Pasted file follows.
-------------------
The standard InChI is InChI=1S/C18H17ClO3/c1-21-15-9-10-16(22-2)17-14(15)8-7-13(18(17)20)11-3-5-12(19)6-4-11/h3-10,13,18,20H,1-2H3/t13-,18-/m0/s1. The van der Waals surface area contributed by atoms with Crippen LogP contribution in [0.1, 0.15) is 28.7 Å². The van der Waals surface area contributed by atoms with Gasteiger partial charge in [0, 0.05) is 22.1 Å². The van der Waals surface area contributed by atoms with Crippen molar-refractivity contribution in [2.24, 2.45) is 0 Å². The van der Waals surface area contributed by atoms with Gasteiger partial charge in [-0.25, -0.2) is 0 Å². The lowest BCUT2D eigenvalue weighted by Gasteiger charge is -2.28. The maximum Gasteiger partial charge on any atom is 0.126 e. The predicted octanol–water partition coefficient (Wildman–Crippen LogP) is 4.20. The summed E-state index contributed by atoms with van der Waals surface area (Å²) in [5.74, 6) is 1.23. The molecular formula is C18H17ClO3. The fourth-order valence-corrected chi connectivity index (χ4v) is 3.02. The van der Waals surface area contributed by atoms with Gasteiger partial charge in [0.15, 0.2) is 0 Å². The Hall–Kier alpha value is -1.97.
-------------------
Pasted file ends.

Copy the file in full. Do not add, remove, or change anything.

The standard InChI is InChI=1S/C18H17ClO3/c1-21-15-9-10-16(22-2)17-14(15)8-7-13(18(17)20)11-3-5-12(19)6-4-11/h3-10,13,18,20H,1-2H3/t13-,18-/m0/s1. The van der Waals surface area contributed by atoms with Crippen LogP contribution in [0.1, 0.15) is 28.7 Å². The van der Waals surface area contributed by atoms with Gasteiger partial charge in [0, 0.05) is 22.1 Å². The van der Waals surface area contributed by atoms with Crippen molar-refractivity contribution in [2.24, 2.45) is 0 Å². The van der Waals surface area contributed by atoms with Gasteiger partial charge in [-0.25, -0.2) is 0 Å². The lowest BCUT2D eigenvalue weighted by Gasteiger charge is -2.28. The maximum Gasteiger partial charge on any atom is 0.126 e. The predicted octanol–water partition coefficient (Wildman–Crippen LogP) is 4.20. The summed E-state index contributed by atoms with van der Waals surface area (Å²) in [5.74, 6) is 1.23. The molecular formula is C18H17ClO3. The fourth-order valence-corrected chi connectivity index (χ4v) is 3.02. The van der Waals surface area contributed by atoms with Gasteiger partial charge in [0.15, 0.2) is 0 Å². The Hall–Kier alpha value is -1.97.